The slow progress in the EU and the US contrasts with the rapid development of AI regulation in China, which is rapidly building a solid and comprehensive framework for regulating AI.
The country has already adopted rules on AI recommendation algorithms and AI systems designed to synthetically generate images and video. In July 2023, the Cyberspace Administration of China (CAC) published its time-breaking rules to tame the new waves of tools like ChatGPT, the Interim Measures for Generative Artificial Intelligence Service Management.
The regulation lays down rules for providers offering AI services to the public in China. In many ways, the technical requirements –e.g. risk assessment, record keeping, mitigation and compliance obligations– for AI providers resemble the ones proposed by the EU.
However, other aspects of the framework are singular, representing the political reality of China. In particular, the obligation for providers to adhere to socialist values, respect social morality and ethics, and not generate incitement against the government are diametrically opposite to Western values and thus could lead to regulatory headaches for AI providers from abroad.
Although its legislative and regulatory initiatives are often omitted and discredited by their Western counterparts, China is rapidly becoming a world-class AI player, and its regulation is likely to place the country in a position of geopolitical influence.
Canada is currently debating its own AI act, the Artificial Intelligence and Data Act.
The Act offers a balanced approach to regulating AI within hampering innovation and market opportunities for Canadian businesses. It seems very much inspired by the EU AI Act, following a similar risk-based approach to classify AI systems.
Most of the requirements will address the risks of so-called “high-impact” AI systems. These providers will have to comply with strict identification, assessment, record-keeping, mitigation and compliance obligations, fearing severe monetary penalties if they don’t follow the rules.
The Act is still in the early stages of the legislative process, and it’s not expected to come into force sooner than 2025. In the coming months, the Act will undergo new revisions, as there are still many gaps and uncertainties that haven’t been addressed in the draft text nor its companion paper. For example, it’s not clear whether generative AI tools will be covered by the Act.
The UK’s current plans for AI regulation follow a substantially different approach compared to their European neighbours. While the EU AI Act sets out a horizontal, risk-based approach to regulate AI, the UK proposes a contextual, sector-based regulatory framework, based on an existing network of regulators and laws.
The UK approach is detailed in the white paper AI regulation: a pro-innovation approach, published in March 2023. According to the document, the central government will be responsible for developing general guidelines and AI principles regarding issues, such as transparency, fairness, safety, accountability, security and privacy. It will be for existing regulators to implement them according to the specific sector.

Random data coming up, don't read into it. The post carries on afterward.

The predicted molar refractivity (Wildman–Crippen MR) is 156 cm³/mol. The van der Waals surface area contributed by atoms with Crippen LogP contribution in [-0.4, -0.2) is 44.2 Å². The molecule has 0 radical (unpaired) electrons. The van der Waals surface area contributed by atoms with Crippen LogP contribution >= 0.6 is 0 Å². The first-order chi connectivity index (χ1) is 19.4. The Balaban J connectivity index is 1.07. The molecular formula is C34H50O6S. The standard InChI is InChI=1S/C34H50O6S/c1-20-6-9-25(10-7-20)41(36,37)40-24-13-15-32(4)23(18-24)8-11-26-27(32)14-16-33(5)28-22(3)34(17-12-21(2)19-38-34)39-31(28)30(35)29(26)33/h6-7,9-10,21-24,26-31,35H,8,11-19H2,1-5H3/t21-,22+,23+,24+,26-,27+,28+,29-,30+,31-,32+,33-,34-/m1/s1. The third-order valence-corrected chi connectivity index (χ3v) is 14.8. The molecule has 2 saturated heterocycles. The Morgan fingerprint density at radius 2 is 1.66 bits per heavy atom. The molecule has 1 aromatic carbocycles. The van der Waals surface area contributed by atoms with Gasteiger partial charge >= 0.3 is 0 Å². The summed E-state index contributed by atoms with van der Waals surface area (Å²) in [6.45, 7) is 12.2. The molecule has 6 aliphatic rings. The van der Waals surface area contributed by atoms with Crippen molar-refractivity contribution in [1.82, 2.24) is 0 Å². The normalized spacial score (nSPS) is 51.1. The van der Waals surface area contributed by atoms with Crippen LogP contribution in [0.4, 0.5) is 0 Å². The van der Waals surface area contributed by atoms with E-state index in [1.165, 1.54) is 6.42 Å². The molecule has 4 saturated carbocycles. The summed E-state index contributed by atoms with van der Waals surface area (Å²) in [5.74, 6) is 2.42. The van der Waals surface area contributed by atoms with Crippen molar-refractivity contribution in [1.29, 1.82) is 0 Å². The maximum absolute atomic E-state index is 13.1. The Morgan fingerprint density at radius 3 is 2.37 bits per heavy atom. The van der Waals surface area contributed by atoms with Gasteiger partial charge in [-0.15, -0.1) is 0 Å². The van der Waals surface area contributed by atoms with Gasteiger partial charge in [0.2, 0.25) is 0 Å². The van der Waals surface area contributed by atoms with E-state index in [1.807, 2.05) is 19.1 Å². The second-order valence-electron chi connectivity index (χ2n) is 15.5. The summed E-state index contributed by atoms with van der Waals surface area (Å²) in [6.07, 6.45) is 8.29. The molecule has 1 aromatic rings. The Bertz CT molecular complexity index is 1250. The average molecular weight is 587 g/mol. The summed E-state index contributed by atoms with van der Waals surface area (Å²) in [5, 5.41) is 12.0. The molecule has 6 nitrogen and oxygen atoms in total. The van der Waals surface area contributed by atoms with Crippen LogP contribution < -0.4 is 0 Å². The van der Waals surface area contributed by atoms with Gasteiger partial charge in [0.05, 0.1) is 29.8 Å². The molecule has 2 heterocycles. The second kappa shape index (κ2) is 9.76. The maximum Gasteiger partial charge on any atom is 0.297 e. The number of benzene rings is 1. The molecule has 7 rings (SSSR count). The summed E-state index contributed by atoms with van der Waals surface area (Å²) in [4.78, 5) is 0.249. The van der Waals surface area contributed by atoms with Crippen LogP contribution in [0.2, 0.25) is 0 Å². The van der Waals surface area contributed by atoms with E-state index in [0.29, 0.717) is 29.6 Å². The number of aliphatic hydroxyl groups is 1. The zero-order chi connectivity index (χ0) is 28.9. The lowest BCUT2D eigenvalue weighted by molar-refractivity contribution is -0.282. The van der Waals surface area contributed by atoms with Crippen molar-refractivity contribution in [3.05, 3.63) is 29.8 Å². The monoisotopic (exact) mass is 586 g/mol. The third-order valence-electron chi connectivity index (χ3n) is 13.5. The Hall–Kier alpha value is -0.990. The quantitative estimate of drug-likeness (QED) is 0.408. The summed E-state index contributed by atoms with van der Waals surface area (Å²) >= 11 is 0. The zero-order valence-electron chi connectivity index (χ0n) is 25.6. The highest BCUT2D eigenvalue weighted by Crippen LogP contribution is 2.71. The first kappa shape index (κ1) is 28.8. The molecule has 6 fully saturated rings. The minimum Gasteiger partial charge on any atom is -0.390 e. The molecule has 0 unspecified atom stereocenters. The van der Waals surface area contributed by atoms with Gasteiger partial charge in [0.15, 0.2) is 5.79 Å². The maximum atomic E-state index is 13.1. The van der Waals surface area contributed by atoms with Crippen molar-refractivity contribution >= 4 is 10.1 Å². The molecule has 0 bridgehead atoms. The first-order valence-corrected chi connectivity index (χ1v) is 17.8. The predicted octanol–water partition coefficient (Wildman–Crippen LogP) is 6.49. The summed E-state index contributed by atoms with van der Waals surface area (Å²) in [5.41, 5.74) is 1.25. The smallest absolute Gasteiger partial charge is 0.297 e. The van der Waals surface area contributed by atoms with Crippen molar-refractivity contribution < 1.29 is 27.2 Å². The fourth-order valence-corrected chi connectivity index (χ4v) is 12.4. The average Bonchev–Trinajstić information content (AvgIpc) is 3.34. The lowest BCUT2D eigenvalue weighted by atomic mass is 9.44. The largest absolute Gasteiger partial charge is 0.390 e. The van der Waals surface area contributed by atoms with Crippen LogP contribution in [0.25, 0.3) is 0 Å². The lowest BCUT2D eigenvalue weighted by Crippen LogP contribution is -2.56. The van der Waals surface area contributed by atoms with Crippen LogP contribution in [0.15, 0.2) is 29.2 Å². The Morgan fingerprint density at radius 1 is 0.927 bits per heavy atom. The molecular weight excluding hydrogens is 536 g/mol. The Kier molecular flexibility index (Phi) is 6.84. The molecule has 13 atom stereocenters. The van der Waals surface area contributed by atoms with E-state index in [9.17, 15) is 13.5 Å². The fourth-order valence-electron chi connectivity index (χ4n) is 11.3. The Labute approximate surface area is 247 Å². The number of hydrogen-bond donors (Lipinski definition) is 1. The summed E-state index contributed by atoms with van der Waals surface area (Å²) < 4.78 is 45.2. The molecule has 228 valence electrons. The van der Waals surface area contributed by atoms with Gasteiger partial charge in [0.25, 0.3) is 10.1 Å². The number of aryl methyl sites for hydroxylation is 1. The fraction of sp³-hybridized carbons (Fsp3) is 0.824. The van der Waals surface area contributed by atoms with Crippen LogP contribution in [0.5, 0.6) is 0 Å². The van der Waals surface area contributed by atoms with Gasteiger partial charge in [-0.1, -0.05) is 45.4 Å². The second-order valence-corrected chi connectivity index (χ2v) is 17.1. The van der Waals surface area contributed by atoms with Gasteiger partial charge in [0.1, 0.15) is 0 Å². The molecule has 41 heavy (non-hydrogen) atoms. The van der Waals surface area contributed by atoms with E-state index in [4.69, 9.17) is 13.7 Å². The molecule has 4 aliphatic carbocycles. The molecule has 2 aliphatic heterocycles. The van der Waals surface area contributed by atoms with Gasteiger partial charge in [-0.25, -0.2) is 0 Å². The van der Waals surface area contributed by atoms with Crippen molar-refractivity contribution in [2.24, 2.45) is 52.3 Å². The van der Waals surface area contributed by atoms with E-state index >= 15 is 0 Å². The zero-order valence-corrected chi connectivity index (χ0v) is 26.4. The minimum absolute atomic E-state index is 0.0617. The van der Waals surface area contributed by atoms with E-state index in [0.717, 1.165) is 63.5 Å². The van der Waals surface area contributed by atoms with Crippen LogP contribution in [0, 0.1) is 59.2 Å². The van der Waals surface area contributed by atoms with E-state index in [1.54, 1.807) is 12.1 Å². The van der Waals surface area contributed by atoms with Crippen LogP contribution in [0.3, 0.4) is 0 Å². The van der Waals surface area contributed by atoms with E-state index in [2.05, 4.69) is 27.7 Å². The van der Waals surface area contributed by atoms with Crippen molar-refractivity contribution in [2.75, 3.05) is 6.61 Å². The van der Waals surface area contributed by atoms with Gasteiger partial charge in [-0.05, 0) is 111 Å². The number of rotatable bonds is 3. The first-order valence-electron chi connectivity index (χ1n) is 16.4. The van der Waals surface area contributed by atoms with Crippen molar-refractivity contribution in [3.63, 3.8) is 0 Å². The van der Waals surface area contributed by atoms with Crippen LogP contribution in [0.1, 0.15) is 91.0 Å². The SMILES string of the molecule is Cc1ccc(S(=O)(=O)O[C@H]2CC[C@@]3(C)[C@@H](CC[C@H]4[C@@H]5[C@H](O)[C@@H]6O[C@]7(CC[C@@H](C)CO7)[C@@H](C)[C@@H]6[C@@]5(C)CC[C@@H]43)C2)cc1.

In parallel, the upcoming Data Protection and Digital Information Bill, currently debated in the UK Parliament, is also likely to have a significant impact on the governance of AI in the country.
Conclusion: The Role of Giskard in Future AI Regulation
As we have seen in this article, AI regulation is rapidly gaining momentum. Major regulators across the world are steadily advancing laws and frameworks to protect citizens from the potential dangers of AI. We have only analysed the developments in five jurisdictions, but more countries are following suit, including India, Japan and Brazil.
While there are notorious differences in the regulatory frameworks discussed above, all share the aspiration of ensuring AI safety, trust and accountability. How to achieve these goals will be a challenging undertaking, given the complexity of next-generation AI systems.
To ensure regulatory compliance in this highly technical topic, powerful tools specifically designed to monitor and evaluate AI systems will be required. Despite the differences across jurisdictions, most of the AI regulations analysed in this article propose an extensive comprehensive quality management system capable of a wide array of tasks, including risk management, quality control, test and validation protocols, data management, record keeping, and accountability. An illustrative example of the features and capabilities that these systems will require can be found in Article 17.1 of the proposed EU AI Act:
Here is where AI quality tools like Giskard enter the scene. Designed as a developer-oriented solution for quality testing, Giskard aims to help AI providers become fully compliant with upcoming AI regulations. Giskard allows you to evaluate AI models collaboratively, test your systems with exhaustive, state-of-the-art test suites and protect AI systems against the risk of bias. Have a look at our product and get ready for the age of AI regulation.